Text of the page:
By Mitchell HadleyTerry Teachout is always worth reading, but I feel a particular kinship with him when he reminisces about things such as classic television. We're roughly of the same era, and share a nostalgia (as opposed to a sentimentality) about the "good old days," which as we all know weren't necessarily all good.
In fact, there was a lot of dreck on television in the 50s and 60s. What makes us long for that era, I think, is the variety that was available. I don't just mean variety shows, although they certainly qualify as something from another time. And most people know that television of the 50s was dominated by police shows and westerns, so we're not necessarily talking about a "something for everyone" kind of programming.
No, I think what it is that makes us look back in envy are the sheer number of types of programs that simply don't exist anymore. Besides the aformentioned variety programs, there are shows such as NBC Opera Theater and Voice of Firestone, live dramas like Playhouse 90 and Studio One, children's shows such as Captain Kangaroo, religious programs (Bishop Sheen's Life Is Worth Living), documentaries (ABC's Saga of Western Man and NBC's Omnibus), and more. Now, not all of this was good - the recent Studio One boxed set features some very uneven quality - but ask yourself this: is mediocre live drama better than none at all? Maybe, maybe not. I'm not sure there is an answer. (Many would contend that some of today's TV movies top anything previously on television, or in movie theaters for that matter, for dramatic power and content.) The point is, we no longer seem to even try to come up with something new and different. We let the marketplace make our choices for us, without necessarily showing them what all is available.
Today, Teachout blogs about a 1977 CBS documentary, now available on YouTube, entitled When Television Was Young. Look at some of the shows included: Captain Kangaroo, CBS Reports, Douglas Edwards with the News, The Edsel Show, The Ernie Kovacs Show, The Garry Moore Show, The Goldbergs, The Honeymooners, Howdy Doody, I Love Lucy, Kukla, Fran and Ollie, The Mickey Mouse Club, Mary Martin and Noël Coward: Together With Music, Mr. I. Magination, Playhouse 90, The Red Skelton Show, See It Now, The $64,000 Question, Studio One, Suspense, Texaco Star Theater, Tom Corbett, Space Cadet, You Are There, and Your Show of Shows. Really, do take some time and check this show out.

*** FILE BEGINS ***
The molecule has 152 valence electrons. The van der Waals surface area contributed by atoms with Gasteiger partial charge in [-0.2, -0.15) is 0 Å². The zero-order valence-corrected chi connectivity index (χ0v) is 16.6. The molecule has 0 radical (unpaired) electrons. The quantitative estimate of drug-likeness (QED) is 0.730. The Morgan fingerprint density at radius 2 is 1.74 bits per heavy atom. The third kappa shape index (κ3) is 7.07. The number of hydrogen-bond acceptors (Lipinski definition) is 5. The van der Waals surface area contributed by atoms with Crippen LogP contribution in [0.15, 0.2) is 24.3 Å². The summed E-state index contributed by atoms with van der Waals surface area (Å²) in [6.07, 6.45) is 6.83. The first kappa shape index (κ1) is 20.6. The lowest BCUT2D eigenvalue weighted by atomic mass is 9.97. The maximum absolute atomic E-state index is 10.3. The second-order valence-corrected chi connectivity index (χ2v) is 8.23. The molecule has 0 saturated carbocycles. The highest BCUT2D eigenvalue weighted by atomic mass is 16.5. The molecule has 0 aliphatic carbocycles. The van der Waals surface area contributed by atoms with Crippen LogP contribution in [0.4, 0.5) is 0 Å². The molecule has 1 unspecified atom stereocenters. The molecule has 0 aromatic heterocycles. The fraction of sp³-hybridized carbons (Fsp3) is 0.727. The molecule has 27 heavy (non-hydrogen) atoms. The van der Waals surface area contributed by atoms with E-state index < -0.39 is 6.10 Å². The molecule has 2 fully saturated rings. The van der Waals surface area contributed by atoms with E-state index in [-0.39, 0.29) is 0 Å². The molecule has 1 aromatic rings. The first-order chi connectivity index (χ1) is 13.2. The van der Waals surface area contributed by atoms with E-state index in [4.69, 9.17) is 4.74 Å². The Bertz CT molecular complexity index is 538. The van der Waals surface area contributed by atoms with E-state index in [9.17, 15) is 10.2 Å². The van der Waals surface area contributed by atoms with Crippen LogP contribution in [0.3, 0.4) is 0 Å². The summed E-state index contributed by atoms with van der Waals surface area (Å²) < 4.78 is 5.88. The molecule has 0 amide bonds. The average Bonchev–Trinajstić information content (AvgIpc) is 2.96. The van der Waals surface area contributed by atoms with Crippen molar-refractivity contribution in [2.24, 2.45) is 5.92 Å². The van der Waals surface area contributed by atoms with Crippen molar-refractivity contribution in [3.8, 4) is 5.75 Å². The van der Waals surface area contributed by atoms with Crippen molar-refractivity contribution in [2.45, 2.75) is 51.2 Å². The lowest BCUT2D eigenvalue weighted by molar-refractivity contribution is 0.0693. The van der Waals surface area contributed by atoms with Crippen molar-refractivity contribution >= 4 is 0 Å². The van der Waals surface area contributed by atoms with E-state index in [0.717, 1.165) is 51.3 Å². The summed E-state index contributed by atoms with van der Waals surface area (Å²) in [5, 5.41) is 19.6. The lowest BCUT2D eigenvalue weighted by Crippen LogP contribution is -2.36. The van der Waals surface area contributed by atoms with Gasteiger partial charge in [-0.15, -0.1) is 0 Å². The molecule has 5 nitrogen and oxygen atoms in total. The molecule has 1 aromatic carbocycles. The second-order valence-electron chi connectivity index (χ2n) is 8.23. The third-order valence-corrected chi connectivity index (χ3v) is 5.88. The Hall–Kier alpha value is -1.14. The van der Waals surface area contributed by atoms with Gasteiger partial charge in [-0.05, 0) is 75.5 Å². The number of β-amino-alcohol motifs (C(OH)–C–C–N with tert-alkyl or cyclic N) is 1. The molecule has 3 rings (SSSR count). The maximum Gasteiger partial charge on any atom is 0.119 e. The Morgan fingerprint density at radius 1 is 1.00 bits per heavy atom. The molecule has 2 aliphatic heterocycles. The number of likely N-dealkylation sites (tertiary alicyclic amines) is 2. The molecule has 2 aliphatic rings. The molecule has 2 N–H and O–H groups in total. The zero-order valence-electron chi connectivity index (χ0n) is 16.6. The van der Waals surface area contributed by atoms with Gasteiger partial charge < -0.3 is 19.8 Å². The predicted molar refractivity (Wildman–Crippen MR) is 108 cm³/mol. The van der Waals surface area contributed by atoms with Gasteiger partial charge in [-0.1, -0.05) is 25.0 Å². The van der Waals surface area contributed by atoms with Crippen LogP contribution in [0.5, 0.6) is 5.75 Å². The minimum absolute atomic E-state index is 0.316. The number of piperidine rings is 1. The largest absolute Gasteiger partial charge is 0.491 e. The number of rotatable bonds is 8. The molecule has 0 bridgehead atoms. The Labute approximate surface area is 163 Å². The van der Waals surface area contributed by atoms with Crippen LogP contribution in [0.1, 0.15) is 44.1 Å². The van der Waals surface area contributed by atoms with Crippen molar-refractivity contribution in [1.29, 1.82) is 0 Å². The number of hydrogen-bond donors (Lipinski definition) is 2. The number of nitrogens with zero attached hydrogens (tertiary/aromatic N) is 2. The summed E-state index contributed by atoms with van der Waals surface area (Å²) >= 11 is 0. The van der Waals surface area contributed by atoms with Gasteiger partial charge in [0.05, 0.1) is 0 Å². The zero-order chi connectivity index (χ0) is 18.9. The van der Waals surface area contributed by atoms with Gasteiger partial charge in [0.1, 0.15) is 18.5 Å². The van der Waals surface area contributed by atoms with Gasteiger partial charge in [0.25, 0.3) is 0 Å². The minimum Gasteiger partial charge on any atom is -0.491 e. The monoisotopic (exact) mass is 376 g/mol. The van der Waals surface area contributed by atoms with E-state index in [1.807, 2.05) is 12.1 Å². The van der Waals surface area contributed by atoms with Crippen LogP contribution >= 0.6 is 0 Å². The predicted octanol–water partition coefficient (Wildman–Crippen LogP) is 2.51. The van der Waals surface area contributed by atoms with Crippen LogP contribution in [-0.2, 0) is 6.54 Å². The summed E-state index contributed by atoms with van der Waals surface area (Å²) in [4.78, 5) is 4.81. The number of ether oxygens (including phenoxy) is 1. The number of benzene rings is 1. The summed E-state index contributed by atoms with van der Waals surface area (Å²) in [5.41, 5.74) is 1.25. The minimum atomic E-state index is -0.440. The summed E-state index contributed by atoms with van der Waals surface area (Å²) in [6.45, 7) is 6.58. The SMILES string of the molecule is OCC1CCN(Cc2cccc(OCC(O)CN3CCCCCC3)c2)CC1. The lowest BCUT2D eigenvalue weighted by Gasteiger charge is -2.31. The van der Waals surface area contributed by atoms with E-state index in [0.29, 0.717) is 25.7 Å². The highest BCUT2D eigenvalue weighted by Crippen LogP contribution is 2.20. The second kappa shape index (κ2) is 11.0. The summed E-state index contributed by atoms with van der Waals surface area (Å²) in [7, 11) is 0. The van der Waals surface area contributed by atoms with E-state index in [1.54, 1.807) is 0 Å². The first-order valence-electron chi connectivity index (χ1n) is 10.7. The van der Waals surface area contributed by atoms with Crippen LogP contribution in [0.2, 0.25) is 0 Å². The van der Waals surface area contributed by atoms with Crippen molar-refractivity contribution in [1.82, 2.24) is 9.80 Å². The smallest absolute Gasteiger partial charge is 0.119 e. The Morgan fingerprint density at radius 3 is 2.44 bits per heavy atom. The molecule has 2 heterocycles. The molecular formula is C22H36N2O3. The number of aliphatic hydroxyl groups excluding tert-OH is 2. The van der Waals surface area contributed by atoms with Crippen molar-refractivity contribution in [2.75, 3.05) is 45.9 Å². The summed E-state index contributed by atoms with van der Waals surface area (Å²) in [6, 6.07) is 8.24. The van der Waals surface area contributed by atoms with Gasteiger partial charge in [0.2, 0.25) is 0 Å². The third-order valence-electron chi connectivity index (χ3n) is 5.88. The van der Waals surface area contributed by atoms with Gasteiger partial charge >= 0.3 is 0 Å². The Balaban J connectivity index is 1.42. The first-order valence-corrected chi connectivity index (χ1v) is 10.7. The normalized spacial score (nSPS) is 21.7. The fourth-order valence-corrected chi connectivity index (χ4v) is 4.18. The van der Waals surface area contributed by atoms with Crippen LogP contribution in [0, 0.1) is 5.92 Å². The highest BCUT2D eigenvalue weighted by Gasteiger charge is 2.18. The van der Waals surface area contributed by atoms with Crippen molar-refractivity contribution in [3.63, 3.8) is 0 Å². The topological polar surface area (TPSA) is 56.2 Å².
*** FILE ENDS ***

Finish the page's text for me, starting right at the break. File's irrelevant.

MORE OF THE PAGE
Now, a lot of you (hello, anyone out there?) probably won't recognize all of, or even any of, those shows. You might find them slow-paced, silly, naive, or hopelessly outdated. But together, they point toward the possibilities that existed in the early days of television. There was a feeling back then that anything was possible, and everything was worth trying. That's what made it the Golden Age of Television.
As the resident cultural archaeologist, I'm often hearking back to the programs of this era as a reflection of the culture which produced them. Viewed in that sense, they can indeed be eye-opening. But if you get the chance to watch some of these shows (many of which are out on DVD), try watching them for a couple of other things as well. First, as an indication of the creativity to which television aspired; and second, see if you don't find that a show such as Route 66 manages to tell a pretty good story.
The Golden Age was not all gold, nor even all glitter, but it does represent something special, when the executives who ran television thought they just might be able to come up with something more interesting than a warmed-over Jay Leno. These men once dreamt they could show live opera, quality drama, real educational programming. If they fell short, at least they gave it a try.
We often look at (for example) pornography masquerading as popular drama, and ask if TV can possibly go any further. A quick look at the past will affirm for us that yes, indeed, it can. Rather than dragging us down, it can attempt to raise us up. Isn't that even worth the effort?